Remembering Bobby Fischer

Reminiscence

By Sofia Polgar

Published February 13, 2008, issue of February 15, 2008.

Unquestionably the most famous chess player in the history of the royal game, Bobby Fischer died last month at the age of 64 — the exact number of squares on the chessboard. His lively games will be remembered for as long as the game is played.

Not Black and White: In her painting, \'The King is Down,\' the author seeks to capture the two sides of Fischer\'s complex personality.
Not Black and White: In her painting, \'The King is Down,\' the author seeks to capture the two sides of Fischer\'s complex personality.

“Chess is life,” Fischer used to say. But, alas, after he became world champion, his life and his chess diverged. And while his games were beautiful, his life away from the chessboard was often ugly. The chess genius harbored a delusional side whose antisemitic and anti-American rants brought shame on not only the speaker but also the game.

Many of today’s players — from amateurs to grandmasters — call Fischer a factor in their decision to take up the game. His triumphs even inspired some outside the chess realm. Fischer was the first modern chess player to break down the wall of Soviet chess domination. During the Cold War, as the Iron Curtain divided Europe, he became a hero.

“A man without frontiers,” grandmaster Ljubomir Ljubojevic said of Fischer. “He didn’t divide the East and the West, he brought them together in their admiration for him.”

In the 1960s, as he headed toward his 1972 world championship, he demolished some of the best players in the game. His road to the top was brutal; he didn’t allow his opponents the mercy of even a single draw. Never before or since were such defeats handed to world-champion-caliber players.

In 1972, the world waited with bated breath as the young American meteor faced off against reigning world champion Boris Spassky. The drama made headlines around the globe. Though he already had a reputation for eccentricity, Fischer outdid himself. Because some of his conditions weren’t met, he didn’t arrive in Reykjavik, Iceland, for the showdown’s first game. Only after getting a phone call from then secretary of state Henry Kissinger was he persuaded to get on the plane. “This is one of the worst chess players in the world speaking to the best,” Kissinger allegedly said. “America wants you to go over there and beat the Russians.” Fischer lost the first point by forfeit, but two months later, America could celebrate its new champion.

The same year that Bobby became world champion, my elder sister, Susan, then 3 years old, found a chess set. Years later, Susan, my younger sister, Judit, and I led the Hungarian team to victory in the international chess Olympiad. Today, Judit is rated among the top 20 players in the world. When she became a grandmaster at age 15, she broke Fischer’s record as the youngest player to reach the mark. This was especially sweet, as Fischer’s opinion of a woman’s abilities was not terribly high. “They’re like beginners,” he once said. “They lose every single game against a man. There isn’t a woman player in the world I can’t give knight-odds to and still beat.”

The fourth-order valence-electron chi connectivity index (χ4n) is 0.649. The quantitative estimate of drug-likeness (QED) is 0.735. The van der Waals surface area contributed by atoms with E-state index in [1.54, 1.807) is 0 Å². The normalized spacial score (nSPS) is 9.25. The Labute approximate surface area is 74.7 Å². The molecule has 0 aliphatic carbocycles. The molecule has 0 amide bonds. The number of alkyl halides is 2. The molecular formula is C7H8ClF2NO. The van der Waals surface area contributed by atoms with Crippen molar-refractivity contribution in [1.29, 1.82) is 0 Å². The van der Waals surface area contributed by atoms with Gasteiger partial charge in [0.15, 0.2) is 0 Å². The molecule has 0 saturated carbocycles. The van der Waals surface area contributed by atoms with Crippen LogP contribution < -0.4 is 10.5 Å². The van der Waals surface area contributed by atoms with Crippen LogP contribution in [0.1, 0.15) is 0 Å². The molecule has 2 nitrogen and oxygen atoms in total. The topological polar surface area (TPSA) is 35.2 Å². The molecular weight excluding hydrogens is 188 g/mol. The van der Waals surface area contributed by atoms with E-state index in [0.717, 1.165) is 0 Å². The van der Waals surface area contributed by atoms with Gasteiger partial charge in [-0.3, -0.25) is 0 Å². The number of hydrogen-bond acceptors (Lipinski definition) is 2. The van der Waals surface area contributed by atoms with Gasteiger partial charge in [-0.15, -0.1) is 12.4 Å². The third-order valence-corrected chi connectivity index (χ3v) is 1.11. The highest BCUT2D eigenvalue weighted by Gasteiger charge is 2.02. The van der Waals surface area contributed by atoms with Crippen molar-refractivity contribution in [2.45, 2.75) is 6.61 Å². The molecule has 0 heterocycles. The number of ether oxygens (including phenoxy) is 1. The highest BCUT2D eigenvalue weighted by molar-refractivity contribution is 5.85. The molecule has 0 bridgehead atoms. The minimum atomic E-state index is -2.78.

After the Reykjavik match, he never played another tournament game. He remained a mystery man, but two decades later he re-emerged onto the public stage — and into my sisters’ lives and mine.

Twenty years after their legendary face-off, Fischer and Spassky played an exhibition match in Yugoslavia. Because he violated economic sanctions against a country at war, Fischer was prohibited from returning to the United States. He became profoundly anti-American. He went so far as to say that the September 11, 2001, attacks were “wonderful news.”

After his 1992 rematch, Fischer spent a few years in Hungary and my family got the chance to know him. This was a mixed experience for us, three teenage girls. The image we had of him, based on pictures from early in his career, was of a very handsome man. But now we were presented with someone older than our father. With all the rumors about him, we were also surprised to learn that he was a friendly guy with a sense of humor — a lover of sports and good food.

Occasionally, we all would analyze chess games together. He was still a very strong player, grandmaster level — even without having competed for 20 years — but I don’t think he would have stood a chance against Kasparov. He did play some games with my sisters and me, but not in traditional chess. He preferred another form of the game, one in which the pieces behind the pawns were shuffled, a variety that many call “Fischer Chess.” The idea is to have a fair game without all the opening theory — a big part of the game on today’s professional circuit.

And then there were his weird, paranoid utterances: He was convinced the Russians had most of their games prearranged and that there was a Jewish conspiracy that ruined the world, one that was focused specifically against him. Worst of all, he denied the Holocaust, saying that it was “just another thing the Jews invented.” This was especially painful for my sisters and me, as most of our family had been killed in the camps.

Chess players will always be thankful for the chess genius, but Fischer will always owe the world an apology for his rants. I admire the chess player, am hurt by the antisemite and feel sorry for the man.

Sofia Polgar was a professional chess player for 20 years. She is now a chess teacher and artist living in Toronto.



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